Lirael has never felt at home among her people, the second-sighted Clayr, because she has never been granted the Sight herself. Her only consolations are her work in the great library of the Clayr and her companion the Disreputable Dog, a strange and magical creature who bounded into her life when a spell went awry. On her nineteenth birthday, however, everything changes. Lirael discovers a strange inheritance waiting for her in the ancient caves, while the rest of the Clayr realize that she is key to solving the mystery of a dark power that blocks the sight of the Clayr. Accompanied only by the Disreputable Dog, armed only with a destiny she doesn’t know how to use, Lirael is sent forth.
Meanwhile, Prince Sameth of the Old Kingdom is facing his own problems. He’s expected to succeed his mother Sabriel in her role as Abhorsen, the mage who wields seven magic bells to undo the work of necromancers and lay the Dead to rest. But a near-deadly encounter with a necromancer has left Sameth terrified of his calling. When he discovers that an old school friend is in trouble, running away to rescue him seems like a welcome relief. Instead, Sameth fiunds himself drawn not only into Lirael’s destiny, but into confrontation with the dark powers he was hoping to escape.
This is certainly a very enjoyable book. The prose isn’t brilliant–Nix has a mildly annoying habit of using exclamation points in the narration–but it’s certainly sufficient. The characters are all pretty well-characterized; the author has a knack for portraying realistic immaturity in his protagonists while keeping them sympathetic. Nix also makes a couple of plot choices that do not follow the standard Adventure Fantasy Formula ™, something I very much appreciated.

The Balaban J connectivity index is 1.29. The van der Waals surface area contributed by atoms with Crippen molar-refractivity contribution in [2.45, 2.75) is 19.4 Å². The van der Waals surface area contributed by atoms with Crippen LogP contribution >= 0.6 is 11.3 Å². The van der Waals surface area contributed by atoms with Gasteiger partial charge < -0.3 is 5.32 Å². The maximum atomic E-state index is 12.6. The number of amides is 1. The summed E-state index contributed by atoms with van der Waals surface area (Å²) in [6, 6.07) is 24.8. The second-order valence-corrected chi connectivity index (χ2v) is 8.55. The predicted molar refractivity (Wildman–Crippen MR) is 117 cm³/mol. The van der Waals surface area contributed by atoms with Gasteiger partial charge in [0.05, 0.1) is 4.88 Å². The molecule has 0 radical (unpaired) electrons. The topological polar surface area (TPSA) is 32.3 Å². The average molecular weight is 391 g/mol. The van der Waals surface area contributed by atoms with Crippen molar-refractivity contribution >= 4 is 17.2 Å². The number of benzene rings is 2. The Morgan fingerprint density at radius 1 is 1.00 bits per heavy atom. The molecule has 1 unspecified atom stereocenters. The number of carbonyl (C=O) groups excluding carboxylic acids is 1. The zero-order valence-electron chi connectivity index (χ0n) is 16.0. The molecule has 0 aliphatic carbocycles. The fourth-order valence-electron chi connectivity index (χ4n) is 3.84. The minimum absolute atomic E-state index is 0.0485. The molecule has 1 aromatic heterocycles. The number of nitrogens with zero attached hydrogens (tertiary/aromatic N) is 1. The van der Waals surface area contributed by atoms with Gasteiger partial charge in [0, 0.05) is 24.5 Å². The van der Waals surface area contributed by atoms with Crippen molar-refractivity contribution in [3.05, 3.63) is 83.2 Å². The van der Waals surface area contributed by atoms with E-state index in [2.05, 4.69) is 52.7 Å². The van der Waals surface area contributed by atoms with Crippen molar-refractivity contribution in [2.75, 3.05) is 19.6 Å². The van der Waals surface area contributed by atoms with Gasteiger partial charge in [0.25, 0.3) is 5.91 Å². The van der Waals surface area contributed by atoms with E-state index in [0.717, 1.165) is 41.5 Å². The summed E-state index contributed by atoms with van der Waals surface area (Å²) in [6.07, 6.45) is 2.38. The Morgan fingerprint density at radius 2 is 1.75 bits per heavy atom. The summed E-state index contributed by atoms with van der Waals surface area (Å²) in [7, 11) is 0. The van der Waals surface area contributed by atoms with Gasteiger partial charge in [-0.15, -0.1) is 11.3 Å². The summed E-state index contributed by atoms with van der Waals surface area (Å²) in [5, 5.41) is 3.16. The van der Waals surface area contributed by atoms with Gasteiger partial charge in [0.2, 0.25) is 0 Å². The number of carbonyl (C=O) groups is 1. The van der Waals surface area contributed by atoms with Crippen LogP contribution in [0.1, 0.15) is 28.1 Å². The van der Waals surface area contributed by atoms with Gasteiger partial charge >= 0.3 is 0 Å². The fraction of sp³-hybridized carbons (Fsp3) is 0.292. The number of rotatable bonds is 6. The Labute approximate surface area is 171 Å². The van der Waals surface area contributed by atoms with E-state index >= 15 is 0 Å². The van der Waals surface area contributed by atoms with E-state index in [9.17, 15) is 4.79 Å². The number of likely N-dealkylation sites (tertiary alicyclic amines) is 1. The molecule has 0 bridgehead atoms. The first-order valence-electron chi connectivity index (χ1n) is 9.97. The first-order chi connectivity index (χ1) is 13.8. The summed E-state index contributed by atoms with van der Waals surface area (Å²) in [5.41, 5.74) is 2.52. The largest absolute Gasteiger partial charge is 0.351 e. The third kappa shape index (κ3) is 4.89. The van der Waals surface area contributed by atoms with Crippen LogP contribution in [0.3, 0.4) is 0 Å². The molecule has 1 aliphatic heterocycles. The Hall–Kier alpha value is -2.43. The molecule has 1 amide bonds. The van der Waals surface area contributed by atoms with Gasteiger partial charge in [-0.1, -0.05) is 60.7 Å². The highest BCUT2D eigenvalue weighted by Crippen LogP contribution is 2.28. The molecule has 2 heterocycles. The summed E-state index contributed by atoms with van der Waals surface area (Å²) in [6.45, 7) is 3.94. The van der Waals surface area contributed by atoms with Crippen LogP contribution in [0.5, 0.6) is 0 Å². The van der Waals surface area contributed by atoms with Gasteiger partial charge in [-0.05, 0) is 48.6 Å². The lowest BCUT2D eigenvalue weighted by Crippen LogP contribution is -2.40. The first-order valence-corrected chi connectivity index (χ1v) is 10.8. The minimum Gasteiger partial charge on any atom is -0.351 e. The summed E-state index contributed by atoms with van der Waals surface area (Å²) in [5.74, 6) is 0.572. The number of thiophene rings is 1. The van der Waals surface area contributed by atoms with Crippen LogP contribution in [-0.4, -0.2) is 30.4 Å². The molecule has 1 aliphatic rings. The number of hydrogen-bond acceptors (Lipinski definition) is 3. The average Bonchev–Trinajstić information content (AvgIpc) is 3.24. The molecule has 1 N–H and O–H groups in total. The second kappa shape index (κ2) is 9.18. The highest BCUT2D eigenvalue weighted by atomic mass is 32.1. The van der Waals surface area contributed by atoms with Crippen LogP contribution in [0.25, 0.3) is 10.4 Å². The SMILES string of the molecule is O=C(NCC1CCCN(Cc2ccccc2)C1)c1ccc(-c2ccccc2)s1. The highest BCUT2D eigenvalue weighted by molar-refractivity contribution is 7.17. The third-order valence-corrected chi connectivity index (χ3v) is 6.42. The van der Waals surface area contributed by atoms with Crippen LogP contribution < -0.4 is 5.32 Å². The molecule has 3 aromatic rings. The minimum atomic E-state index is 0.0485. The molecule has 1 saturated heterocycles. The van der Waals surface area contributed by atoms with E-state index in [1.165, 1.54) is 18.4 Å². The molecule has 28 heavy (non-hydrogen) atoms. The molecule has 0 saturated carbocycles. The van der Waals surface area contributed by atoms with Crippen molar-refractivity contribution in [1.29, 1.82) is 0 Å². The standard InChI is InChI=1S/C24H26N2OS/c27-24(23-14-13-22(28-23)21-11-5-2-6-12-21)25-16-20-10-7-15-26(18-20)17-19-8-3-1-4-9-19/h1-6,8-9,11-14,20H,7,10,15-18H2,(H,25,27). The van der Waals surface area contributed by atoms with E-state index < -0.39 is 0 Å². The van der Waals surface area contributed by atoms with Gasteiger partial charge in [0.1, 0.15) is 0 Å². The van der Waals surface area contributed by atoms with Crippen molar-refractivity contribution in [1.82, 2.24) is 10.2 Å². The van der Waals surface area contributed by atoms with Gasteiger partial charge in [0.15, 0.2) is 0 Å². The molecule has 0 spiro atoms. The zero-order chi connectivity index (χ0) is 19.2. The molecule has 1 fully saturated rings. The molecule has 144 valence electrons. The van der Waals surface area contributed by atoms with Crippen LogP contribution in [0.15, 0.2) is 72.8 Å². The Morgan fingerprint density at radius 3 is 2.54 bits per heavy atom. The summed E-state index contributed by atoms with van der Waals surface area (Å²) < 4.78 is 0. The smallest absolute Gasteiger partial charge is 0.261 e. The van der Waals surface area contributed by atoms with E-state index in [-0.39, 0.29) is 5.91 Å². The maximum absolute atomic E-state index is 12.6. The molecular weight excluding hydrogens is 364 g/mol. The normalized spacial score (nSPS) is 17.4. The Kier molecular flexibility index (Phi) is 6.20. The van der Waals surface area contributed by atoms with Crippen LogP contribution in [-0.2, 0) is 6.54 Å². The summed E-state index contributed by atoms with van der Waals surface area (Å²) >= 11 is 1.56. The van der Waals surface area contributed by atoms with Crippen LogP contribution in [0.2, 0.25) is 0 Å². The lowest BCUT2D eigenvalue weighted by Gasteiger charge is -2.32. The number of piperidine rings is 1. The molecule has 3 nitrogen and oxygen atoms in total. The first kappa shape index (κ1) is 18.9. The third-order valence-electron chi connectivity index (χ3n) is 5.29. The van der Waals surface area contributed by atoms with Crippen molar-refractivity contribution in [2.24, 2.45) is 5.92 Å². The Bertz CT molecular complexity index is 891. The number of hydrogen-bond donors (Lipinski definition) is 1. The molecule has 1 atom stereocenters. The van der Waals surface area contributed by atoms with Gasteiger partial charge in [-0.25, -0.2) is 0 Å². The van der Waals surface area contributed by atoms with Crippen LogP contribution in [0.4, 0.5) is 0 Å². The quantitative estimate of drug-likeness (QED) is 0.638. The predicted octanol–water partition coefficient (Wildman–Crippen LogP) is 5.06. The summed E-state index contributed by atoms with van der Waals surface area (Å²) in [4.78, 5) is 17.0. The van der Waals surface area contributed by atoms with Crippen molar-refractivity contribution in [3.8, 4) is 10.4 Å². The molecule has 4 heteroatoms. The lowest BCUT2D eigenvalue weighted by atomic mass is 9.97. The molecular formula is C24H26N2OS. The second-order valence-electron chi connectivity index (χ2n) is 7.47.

The real triumph of the book, however, is the world it creates, which is easily one of the most compelling that I’ve encountered in a while. It’s a study in contrasts: the structured world of the Clayr’s Glacier, which has a very “high fantasy” feel; the darker Old Kingdom, where the Abhorsen fights constantly against necromancers and the Dead; and Ancelstierre, the country across the mysterious Wall on the Old Kingdom’s southern border, where magic does not work and instead people use World War One-level technology. In fact, some of the most compelling sequences take place around the border, where Ancelstierran soldiers defend the perimeter with magic that officially doesn’t exist, and whether you fight with machine guns or swords can depend on which way the wind is blowing.
And then there’s the realm of the dead. Lirael has metaphysics that would technically be called “funky.” Death has nine Precincts, each with its own dangers, and all filled with a river that carries souls deeper into Death. Sometimes spirits resist the current, and force their way out into Life again. Or they can be compelled to rise and serve a necromancer. It seems very like a pagan view of the afterlife, but it’s not–because the underworld is only the beginning. Ultimately the river carries souls out through the Ninth Gate, beyond which there is no returning. What happens then, the book appropriately leaves a mystery.